Sleep is the foundation that your athletic performance is built on - and like every other aspect of athletic performance consistency is everything. Routinely getting high quality restorative sleep can dramatically improve your physical capabilities and cognitive function, turning you into a better athlete.

One Stanford study on sleep found basketball players who extended their sleep to 10 hours per night ran faster in both halves of games they played in and improved their shooting percentage by at least 9%. The benefits are undeniable. 

Getting 10 hours of sleep every night, however, is unrealistic for a lot of us. So we wanted to explore a few quick lessons on sleep recovery you can implement immediately that will help you get more quality sleep when you need it most.


1 - Expose yourself to sunlight early to start your biological clock 

When we wake up our body temperature starts to rise which triggers the release of the stress hormone cortisol. We’ve covered cortisol in previous Recovery Club posts where we focussed on how to lower your cortisol levels, as having chronically high cortisol is highly detrimental to our physical performance - but, cortisol does serve a function in the body and provided it’s released at the right time.

We want cortisol levels to peak early in the day, this helps kickstart our metabolism, aid our immune system, it’s also going to help you focus mentally. Sunlight helps trigger this early release of cortisol, ideally exposure to the sun for about 10 minutes within the first 30 - 60 minutes of waking up will allow for this to happen.

The reason for this is that you have a intrinsically photosensitive melanopsin cells in your eye whose neurons respond best to bright light, and especially right after waking early in the day, they are best able to signal to a set of neurons that reside over the roof of your mouth called the suprachiasmatic nucleus.  This is a cluster of neurons that then sends a huge number of other signals, electrical and chemical, out to your entire body that triggers that cortisol increase, providing a wake-up signal for your brain and body, and sets in motion a timer for you to fall asleep later that night. 

So getting that early exposure to sunlight is the best way to start your day.

2 - Don’t use caffeine to make up for lost sleep - plan a strategic nap.

Lost sleep is something we all deal with on a weekly basis. When we pull a late one to get a project over the line or go out for a few drinks on the weekend and not get back in till 2am, it can be tempting to get a double espresso in the system and power through the next day. However, taking a strategically timed nap is a much more effective recovery method, helping maintain your sleep consistency and improve your physical and mental performance in the long term.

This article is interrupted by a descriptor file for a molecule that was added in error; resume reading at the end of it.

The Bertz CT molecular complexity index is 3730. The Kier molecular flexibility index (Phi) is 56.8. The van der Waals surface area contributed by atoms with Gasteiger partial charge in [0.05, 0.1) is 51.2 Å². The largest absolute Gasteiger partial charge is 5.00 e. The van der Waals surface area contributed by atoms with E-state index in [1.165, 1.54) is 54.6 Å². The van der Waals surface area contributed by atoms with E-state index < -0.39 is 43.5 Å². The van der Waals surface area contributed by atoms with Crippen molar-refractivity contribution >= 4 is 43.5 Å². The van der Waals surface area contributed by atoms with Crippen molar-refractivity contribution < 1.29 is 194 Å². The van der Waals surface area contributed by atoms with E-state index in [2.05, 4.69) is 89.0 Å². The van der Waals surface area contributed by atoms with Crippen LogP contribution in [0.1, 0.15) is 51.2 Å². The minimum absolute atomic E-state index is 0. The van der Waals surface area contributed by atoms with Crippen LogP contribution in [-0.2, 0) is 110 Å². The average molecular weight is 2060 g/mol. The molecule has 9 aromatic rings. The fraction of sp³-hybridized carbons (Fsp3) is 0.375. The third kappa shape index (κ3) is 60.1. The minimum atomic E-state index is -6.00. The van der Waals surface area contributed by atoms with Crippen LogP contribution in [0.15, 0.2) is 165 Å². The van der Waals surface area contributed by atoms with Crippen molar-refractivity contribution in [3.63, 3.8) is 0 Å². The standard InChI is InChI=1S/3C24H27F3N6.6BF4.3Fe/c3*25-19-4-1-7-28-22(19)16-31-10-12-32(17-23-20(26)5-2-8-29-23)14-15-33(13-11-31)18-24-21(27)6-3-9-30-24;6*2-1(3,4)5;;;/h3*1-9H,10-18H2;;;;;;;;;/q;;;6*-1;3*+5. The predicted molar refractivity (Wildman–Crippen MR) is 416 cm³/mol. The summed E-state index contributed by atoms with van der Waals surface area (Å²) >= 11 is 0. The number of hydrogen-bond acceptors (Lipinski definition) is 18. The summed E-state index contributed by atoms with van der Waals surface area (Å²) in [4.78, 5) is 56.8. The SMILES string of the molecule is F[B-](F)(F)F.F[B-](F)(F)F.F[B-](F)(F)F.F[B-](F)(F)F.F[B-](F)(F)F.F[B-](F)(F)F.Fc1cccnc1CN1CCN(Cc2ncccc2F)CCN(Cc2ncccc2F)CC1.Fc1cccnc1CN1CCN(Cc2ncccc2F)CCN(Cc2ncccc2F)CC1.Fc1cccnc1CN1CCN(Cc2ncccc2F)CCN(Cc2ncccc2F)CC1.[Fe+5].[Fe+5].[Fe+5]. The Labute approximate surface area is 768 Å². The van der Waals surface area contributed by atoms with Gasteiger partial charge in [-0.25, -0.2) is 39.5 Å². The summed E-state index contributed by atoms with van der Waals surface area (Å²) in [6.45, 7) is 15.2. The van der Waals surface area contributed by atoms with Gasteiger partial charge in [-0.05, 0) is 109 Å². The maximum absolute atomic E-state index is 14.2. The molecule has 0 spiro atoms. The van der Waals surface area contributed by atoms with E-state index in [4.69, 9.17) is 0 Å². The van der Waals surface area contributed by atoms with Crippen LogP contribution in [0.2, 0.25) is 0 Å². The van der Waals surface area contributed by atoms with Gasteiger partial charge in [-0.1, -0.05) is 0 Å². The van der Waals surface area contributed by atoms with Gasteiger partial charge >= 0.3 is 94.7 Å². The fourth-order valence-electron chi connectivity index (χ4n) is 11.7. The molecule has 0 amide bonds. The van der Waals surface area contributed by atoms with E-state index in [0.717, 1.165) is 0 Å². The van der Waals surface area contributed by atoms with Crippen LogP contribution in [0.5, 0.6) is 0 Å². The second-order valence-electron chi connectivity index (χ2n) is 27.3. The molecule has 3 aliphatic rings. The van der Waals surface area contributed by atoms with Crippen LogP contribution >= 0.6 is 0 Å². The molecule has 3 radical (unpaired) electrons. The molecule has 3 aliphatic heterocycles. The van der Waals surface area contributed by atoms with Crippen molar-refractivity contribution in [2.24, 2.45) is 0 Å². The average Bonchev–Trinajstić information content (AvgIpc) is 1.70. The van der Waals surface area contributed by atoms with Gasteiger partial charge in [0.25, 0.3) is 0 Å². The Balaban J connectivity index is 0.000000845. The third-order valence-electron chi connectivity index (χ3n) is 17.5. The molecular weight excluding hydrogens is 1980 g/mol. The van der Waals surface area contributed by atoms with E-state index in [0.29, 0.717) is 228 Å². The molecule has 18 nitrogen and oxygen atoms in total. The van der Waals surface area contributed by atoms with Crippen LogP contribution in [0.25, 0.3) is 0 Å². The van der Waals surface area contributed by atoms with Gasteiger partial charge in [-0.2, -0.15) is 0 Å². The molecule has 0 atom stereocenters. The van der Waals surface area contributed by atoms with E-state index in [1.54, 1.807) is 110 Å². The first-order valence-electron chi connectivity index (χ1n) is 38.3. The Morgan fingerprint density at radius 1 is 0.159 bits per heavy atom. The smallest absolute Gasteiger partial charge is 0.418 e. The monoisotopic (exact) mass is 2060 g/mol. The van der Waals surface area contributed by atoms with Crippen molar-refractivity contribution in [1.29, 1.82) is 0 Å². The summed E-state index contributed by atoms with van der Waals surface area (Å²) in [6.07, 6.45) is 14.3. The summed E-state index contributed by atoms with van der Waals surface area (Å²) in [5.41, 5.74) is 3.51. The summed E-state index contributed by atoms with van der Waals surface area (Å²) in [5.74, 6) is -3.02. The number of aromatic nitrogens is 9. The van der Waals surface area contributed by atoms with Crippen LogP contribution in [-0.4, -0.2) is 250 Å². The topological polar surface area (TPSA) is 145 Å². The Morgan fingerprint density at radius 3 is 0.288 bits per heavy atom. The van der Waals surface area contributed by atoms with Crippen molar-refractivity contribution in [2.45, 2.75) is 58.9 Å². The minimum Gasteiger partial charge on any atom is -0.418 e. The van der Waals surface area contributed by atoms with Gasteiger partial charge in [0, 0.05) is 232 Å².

The data on caffeine is concrete - while it can be a great tool for firing up the nervous system, making you feel more focussed and alert it also disrupts our sleep, delaying our circadian clock while forcing our body into a state where it gets tired later on in the day and reduces our ability to fall into a deep sleep.

So instead of helping us get through the day, it can actually have an adverse effect further compounding the impact of your sleep loss into the next day. Instead, a well planned strategic nap can help you manage your sleep deficit. 

The best nap you can take is less than 90 minutes and not too late in the day - optimally between 12 and 4pm. This will help you wake up feeling refreshed, and avoid feeling groggy while also not impacting your sleep later on in the day.

3 - Take a cold shower to increase your internal body temperature.

Getting under some cold water, whether that’s an ice bath or a cold shower is another great way to kick start your day. When we first wake up in the morning our body temperature is at its lowest so cold water exposure is always the most challenging when we’ve only just risen from sleep but getting colder for 1 - 3 minutes actually helps increase your body's internal temperature and get you moving for the day.

This is because the brain and body interact in a manner similar to a thermostat - simply put, when we are exposed to the cold our brain lights up a cluster of neurons called the medial preoptic area that tells the body ‘it’s cold, you need to warm up’.

So then when you get out of that cold water, your body temperature is increasing at a rate that's faster than it would otherwise and you're going to feel more alert. It also has the advantage of increasing dopamine, which is a molecule involved in motivation and focus. To add to this, cold water also triggers the release of adrenaline and epinephrine which also make you feel alert and focussed ready to start the day.